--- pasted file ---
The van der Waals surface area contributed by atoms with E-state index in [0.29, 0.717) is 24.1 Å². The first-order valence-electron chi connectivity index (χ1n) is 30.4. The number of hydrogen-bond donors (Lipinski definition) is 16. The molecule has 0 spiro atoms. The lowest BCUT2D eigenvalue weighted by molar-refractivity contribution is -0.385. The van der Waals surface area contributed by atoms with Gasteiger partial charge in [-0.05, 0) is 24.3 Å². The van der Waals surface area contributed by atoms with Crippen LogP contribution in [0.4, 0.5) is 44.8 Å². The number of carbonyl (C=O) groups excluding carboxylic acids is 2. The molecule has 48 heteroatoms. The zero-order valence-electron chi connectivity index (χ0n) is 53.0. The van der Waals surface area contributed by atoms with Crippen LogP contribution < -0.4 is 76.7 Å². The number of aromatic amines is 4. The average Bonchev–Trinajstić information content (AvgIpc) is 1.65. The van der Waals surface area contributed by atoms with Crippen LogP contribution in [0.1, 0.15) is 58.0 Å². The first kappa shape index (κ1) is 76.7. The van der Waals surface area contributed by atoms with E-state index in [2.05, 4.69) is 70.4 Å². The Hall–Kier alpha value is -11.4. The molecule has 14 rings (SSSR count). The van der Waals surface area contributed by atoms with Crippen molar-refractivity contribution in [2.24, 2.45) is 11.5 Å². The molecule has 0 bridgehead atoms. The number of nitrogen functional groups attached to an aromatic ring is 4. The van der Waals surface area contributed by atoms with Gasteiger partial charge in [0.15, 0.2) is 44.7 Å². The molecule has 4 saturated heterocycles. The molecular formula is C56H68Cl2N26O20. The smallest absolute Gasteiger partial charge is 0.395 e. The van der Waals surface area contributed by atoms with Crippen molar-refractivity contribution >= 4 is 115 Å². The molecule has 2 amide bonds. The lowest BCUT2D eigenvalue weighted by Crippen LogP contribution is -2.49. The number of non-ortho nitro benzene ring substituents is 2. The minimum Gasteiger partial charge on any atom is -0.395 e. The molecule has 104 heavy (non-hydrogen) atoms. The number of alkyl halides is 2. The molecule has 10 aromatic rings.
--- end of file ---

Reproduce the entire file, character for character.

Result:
The van der Waals surface area contributed by atoms with E-state index in [0.29, 0.717) is 24.1 Å². The first-order valence-electron chi connectivity index (χ1n) is 30.4. The number of hydrogen-bond donors (Lipinski definition) is 16. The molecule has 0 spiro atoms. The lowest BCUT2D eigenvalue weighted by molar-refractivity contribution is -0.385. The van der Waals surface area contributed by atoms with Gasteiger partial charge in [-0.05, 0) is 24.3 Å². The van der Waals surface area contributed by atoms with Crippen LogP contribution in [0.4, 0.5) is 44.8 Å². The number of carbonyl (C=O) groups excluding carboxylic acids is 2. The molecule has 48 heteroatoms. The zero-order valence-electron chi connectivity index (χ0n) is 53.0. The van der Waals surface area contributed by atoms with Crippen LogP contribution < -0.4 is 76.7 Å². The number of aromatic amines is 4. The average Bonchev–Trinajstić information content (AvgIpc) is 1.65. The van der Waals surface area contributed by atoms with Crippen LogP contribution in [0.1, 0.15) is 58.0 Å². The first kappa shape index (κ1) is 76.7. The van der Waals surface area contributed by atoms with E-state index in [2.05, 4.69) is 70.4 Å². The Hall–Kier alpha value is -11.4. The molecule has 14 rings (SSSR count). The van der Waals surface area contributed by atoms with Crippen molar-refractivity contribution in [2.24, 2.45) is 11.5 Å². The molecule has 0 bridgehead atoms. The number of nitrogen functional groups attached to an aromatic ring is 4. The van der Waals surface area contributed by atoms with Gasteiger partial charge in [0.15, 0.2) is 44.7 Å². The molecule has 4 saturated heterocycles. The molecular formula is C56H68Cl2N26O20. The smallest absolute Gasteiger partial charge is 0.395 e. The van der Waals surface area contributed by atoms with Crippen molar-refractivity contribution >= 4 is 115 Å². The molecule has 2 amide bonds. The lowest BCUT2D eigenvalue weighted by Crippen LogP contribution is -2.49. The number of non-ortho nitro benzene ring substituents is 2. The minimum Gasteiger partial charge on any atom is -0.395 e. The molecule has 104 heavy (non-hydrogen) atoms. The number of alkyl halides is 2. The molecule has 10 aromatic rings.